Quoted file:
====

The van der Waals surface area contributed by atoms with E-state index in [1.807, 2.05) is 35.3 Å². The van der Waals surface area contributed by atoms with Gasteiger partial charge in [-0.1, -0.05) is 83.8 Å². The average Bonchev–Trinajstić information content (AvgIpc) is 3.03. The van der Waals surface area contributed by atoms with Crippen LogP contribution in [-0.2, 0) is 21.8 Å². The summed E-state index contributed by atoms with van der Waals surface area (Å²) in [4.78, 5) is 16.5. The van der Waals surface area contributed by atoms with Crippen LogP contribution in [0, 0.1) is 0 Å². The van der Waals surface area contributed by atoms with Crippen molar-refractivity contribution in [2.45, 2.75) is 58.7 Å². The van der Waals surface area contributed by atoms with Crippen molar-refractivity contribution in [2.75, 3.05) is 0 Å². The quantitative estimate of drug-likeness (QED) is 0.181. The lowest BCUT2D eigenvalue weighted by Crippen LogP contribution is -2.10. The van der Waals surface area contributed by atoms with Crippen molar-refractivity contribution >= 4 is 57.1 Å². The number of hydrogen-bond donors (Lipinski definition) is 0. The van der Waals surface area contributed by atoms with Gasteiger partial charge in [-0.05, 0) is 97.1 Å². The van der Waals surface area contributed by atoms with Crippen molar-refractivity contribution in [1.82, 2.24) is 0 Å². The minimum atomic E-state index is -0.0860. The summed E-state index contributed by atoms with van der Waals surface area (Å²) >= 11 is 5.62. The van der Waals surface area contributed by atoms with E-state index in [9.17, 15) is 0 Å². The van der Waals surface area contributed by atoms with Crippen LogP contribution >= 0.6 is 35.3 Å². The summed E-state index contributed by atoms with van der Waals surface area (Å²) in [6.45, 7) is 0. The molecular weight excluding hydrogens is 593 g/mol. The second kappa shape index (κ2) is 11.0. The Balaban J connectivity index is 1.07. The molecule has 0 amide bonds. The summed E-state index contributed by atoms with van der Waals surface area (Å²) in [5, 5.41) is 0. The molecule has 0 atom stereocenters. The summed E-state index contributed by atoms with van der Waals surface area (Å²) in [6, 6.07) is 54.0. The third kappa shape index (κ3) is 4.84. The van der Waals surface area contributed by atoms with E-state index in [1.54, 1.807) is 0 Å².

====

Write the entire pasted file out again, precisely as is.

The van der Waals surface area contributed by atoms with E-state index in [1.807, 2.05) is 35.3 Å². The van der Waals surface area contributed by atoms with Gasteiger partial charge in [-0.1, -0.05) is 83.8 Å². The average Bonchev–Trinajstić information content (AvgIpc) is 3.03. The van der Waals surface area contributed by atoms with Crippen LogP contribution in [-0.2, 0) is 21.8 Å². The summed E-state index contributed by atoms with van der Waals surface area (Å²) in [4.78, 5) is 16.5. The van der Waals surface area contributed by atoms with Crippen LogP contribution in [0, 0.1) is 0 Å². The van der Waals surface area contributed by atoms with Crippen molar-refractivity contribution in [2.45, 2.75) is 58.7 Å². The van der Waals surface area contributed by atoms with Crippen molar-refractivity contribution in [2.75, 3.05) is 0 Å². The quantitative estimate of drug-likeness (QED) is 0.181. The lowest BCUT2D eigenvalue weighted by Crippen LogP contribution is -2.10. The van der Waals surface area contributed by atoms with Crippen molar-refractivity contribution >= 4 is 57.1 Å². The number of hydrogen-bond donors (Lipinski definition) is 0. The van der Waals surface area contributed by atoms with Gasteiger partial charge in [-0.05, 0) is 97.1 Å². The van der Waals surface area contributed by atoms with Crippen molar-refractivity contribution in [1.82, 2.24) is 0 Å². The minimum atomic E-state index is -0.0860. The summed E-state index contributed by atoms with van der Waals surface area (Å²) >= 11 is 5.62. The van der Waals surface area contributed by atoms with E-state index in [9.17, 15) is 0 Å². The van der Waals surface area contributed by atoms with Crippen LogP contribution >= 0.6 is 35.3 Å². The summed E-state index contributed by atoms with van der Waals surface area (Å²) in [6.45, 7) is 0. The molecular weight excluding hydrogens is 593 g/mol. The second kappa shape index (κ2) is 11.0. The Balaban J connectivity index is 1.07. The molecule has 0 amide bonds. The summed E-state index contributed by atoms with van der Waals surface area (Å²) in [5, 5.41) is 0. The molecule has 0 atom stereocenters. The summed E-state index contributed by atoms with van der Waals surface area (Å²) in [6, 6.07) is 54.0. The third kappa shape index (κ3) is 4.84. The van der Waals surface area contributed by atoms with E-state index in [1.54, 1.807) is 0 Å².